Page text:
Biodiesel Safety Information

Safety Features

When processing biodiesel, safety must be a priority, not an afterthought. Thus, the design of the BioPro biodiesel processors reflects careful consideration of the safety factors involved. [Video of BioPro safety features]

The primary safety concern associated with biodiesel production arises from the usage of methanol. Methanol’s flash point is 52F and the lower flammability limit is about 6% in air. This calls for appropriate caution when handling.

Although, by comparison, other common fuels, such as gasoline, with a flash point of –40F and a lower flammability limit of only 1.7% in air are much more highly volatile.

The selection of stainless steel for the chassis, rather than much cheaper polymers, such as high density polyethylene, was made, in part due to the fact that flammable liquids would be contained in the unit. The stainless chassis has multiple grounds, and thus cannot build a static charge. Additionally, it is much more mechanically robust, and will resist puncture or softening at higher temperatures, which could easily result in a hazardous spill.

Springboard Biodiesel processors and dry wash system

Great care is taken to prevent methanol from leaking inside the lid, where the electrical components are:

  • All of the internal hoses are made of stainless steel to prevent any possible puncture and resultant leakage.
  • All ports from the lid into the machine tank are sealed. The pump heads which handle the methanol are a diaphragm style, so there is no shaft seal to leak and allow fluid to get to the motor driving the pumps.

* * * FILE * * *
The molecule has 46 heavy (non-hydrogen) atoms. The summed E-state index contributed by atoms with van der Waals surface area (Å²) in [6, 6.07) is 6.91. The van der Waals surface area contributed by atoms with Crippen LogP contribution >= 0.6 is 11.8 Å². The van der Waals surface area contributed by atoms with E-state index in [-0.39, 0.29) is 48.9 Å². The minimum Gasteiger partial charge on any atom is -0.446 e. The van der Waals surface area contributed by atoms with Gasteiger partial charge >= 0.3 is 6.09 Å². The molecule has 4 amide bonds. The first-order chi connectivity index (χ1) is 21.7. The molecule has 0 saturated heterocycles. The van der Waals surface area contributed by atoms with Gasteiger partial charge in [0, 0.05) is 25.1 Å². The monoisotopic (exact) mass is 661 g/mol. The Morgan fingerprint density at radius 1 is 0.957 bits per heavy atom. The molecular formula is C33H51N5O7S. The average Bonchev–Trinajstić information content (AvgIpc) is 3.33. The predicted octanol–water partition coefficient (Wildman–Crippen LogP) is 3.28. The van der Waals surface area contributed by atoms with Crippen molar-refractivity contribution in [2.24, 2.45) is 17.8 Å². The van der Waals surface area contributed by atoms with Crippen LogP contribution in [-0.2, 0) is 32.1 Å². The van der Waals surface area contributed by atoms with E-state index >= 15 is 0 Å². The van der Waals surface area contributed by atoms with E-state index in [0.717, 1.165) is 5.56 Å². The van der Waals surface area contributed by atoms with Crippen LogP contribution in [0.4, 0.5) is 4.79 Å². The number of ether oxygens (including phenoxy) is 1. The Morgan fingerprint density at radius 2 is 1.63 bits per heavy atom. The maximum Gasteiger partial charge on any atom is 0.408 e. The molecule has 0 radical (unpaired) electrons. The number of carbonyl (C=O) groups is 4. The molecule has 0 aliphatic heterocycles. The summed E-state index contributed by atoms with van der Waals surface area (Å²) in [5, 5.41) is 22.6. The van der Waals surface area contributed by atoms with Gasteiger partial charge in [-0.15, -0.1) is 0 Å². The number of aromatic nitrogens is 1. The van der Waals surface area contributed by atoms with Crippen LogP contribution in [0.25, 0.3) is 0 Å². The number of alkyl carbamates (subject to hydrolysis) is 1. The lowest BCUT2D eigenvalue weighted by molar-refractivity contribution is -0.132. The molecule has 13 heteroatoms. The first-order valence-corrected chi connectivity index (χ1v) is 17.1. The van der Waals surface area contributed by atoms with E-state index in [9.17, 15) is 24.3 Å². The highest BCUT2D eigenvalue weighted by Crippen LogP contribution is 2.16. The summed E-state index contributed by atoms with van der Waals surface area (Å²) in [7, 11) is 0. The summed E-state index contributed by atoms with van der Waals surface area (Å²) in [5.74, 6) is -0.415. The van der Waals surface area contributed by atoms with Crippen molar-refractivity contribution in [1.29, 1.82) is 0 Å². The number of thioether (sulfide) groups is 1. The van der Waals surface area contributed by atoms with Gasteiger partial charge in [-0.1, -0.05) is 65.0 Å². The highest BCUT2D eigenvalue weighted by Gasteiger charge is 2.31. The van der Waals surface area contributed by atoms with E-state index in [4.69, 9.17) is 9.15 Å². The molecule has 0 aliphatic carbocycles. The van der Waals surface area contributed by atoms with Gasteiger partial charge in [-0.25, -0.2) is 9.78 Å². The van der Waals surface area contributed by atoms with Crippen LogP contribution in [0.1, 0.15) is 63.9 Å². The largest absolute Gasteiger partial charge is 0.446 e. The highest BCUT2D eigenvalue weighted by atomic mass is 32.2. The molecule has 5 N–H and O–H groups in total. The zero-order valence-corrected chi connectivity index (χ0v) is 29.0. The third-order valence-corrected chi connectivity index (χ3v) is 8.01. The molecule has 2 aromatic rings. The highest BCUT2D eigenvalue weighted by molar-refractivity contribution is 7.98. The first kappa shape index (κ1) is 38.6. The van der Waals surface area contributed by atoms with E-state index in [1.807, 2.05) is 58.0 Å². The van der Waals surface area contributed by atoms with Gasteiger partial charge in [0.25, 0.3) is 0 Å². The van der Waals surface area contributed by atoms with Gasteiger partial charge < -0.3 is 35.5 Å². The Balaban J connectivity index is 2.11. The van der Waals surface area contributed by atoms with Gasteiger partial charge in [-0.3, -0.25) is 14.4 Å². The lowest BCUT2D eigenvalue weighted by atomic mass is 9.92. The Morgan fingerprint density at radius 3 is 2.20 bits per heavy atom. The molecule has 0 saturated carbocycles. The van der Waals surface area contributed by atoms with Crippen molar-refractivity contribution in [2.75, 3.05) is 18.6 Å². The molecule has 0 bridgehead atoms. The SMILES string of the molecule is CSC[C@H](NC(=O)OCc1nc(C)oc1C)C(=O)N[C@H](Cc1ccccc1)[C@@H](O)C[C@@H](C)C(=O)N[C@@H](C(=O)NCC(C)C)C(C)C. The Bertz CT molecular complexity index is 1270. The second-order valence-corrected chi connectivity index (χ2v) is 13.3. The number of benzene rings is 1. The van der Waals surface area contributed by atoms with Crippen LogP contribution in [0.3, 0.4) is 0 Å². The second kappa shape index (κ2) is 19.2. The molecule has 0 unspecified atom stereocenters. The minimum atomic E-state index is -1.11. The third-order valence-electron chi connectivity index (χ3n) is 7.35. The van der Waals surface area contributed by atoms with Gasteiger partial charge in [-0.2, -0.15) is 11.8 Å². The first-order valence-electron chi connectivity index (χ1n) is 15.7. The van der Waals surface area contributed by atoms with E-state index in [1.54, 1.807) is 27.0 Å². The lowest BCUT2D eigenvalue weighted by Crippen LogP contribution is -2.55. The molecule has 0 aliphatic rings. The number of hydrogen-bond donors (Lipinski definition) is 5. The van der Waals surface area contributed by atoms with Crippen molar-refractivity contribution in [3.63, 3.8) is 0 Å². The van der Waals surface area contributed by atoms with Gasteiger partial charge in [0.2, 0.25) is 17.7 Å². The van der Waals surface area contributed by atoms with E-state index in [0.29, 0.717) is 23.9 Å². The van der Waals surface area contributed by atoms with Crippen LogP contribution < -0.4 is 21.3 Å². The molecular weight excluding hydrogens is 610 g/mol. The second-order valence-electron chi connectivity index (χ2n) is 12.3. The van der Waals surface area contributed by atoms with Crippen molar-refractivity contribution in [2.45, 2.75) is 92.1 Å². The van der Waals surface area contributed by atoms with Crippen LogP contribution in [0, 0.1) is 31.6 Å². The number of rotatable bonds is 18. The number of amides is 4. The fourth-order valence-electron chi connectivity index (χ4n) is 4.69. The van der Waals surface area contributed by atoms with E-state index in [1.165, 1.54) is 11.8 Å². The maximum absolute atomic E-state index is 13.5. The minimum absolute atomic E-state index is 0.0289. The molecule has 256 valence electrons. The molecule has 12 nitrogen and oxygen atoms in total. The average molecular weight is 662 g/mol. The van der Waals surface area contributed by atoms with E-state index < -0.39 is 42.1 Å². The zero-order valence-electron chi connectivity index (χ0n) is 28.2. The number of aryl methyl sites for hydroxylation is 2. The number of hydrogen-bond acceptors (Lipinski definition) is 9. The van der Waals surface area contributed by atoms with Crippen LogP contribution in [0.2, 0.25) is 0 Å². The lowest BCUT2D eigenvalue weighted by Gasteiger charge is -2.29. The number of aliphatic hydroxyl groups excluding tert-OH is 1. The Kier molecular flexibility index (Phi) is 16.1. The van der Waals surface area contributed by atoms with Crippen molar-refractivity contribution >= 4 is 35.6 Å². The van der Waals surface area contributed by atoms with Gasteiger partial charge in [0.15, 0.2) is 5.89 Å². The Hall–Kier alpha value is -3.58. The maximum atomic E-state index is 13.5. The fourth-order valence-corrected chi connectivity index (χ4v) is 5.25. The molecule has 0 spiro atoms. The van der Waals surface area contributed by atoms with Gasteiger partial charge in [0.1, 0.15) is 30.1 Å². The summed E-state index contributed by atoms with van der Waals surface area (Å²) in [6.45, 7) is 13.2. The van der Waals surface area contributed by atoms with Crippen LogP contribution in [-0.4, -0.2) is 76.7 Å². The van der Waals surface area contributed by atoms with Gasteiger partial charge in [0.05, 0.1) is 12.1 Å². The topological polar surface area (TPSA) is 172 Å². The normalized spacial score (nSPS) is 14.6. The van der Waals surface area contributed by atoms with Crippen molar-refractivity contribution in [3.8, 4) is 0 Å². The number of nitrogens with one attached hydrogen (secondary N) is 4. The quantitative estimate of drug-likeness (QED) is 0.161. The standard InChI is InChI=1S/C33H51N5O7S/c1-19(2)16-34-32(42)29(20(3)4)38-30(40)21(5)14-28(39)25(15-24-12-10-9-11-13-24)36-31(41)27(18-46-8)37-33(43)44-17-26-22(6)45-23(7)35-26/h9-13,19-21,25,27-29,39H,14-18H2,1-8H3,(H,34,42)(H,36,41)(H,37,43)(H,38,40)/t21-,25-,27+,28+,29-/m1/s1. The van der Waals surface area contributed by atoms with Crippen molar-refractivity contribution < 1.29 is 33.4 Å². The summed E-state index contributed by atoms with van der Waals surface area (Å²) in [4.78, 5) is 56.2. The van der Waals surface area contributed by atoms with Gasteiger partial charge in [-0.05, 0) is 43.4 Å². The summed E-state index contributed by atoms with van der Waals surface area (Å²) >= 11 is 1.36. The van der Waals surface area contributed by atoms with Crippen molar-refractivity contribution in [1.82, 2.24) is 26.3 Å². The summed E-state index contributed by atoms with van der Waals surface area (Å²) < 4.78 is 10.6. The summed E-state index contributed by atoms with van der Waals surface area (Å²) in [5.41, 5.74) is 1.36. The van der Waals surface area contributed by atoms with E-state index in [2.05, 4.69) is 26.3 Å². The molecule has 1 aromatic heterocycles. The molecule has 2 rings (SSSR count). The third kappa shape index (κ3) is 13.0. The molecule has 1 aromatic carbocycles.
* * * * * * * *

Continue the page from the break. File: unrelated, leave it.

• The motor which drives these pumps is also rated as Explosion Proof (Class 1, Division 2).
  • The main mixing motor is a C-Face unit, with a shaft and propeller extending into the main tank.
  • The face of this motor is sealed against the tank lid, and the motor itself is Explosion Proof (Class 1, Division 2).
  • Likewise the methoxide mixing propeller is sealed from the rest of the machine as well, and is driven by an Explosion Proof rated motor.

All electrical devices are listed by UL, CE or another NRTL. Relays coils are ‘ice-cube’ style, sealed in a plastic housing. At all times when the machine has power, the component housing is constantly purged by a 250 CFM rated exhaust fan. This ensures that in the event of a failure/leak of some kind, methanol vapors can never reach a flammable concentration.

The BioPro 190 and BioPro 380 processors bear a CE mark. This means that a conformity assessment has established that the machine complies with all applicable safety, health, and environmental directives, allowing a consumer to use the machine with confidence. Because the temperatures at which biodiesel is produced cause some methanol to be vaporized, these vapors must be anticipated and handled safely. In order to prevent pressurization of the BioPro, the lid which covers the reaction chamber is not locked down, but is rather held down by its own weight – about 10 lbs. for a BioPro 190 lid. This lid seals the reaction chamber up to a pressure of about 0.11 PSIG. Thus, no significant pressure is allowed to build. Conversely, the very slight pressure that does exist prevents any appreciable amount of methanol from escaping during the course of a batch. Therefore, the emissions of methanol vapors are well within air quality guidelines of OSHA or NIOSH, and several orders of magnitude below a flammability threat.

One of the most common causes of accidents and fires when producing biodiesel is heating elements that have gotten too hot, either by a controls failure or by a failure to be immersed in fluid. To eliminate any such threat, the BioPro processors use only indirect heat. The heaters are affixed to the outside of the tank, and the heat conducts through the tank walls to the fluid. Additionally, while immersed heating elements commonly have densities of 30 or more watts per square inch, the BioPro heaters have a large surface area and low watt density – only 5 watts per square inch, making them intrinsically resistant to overheating.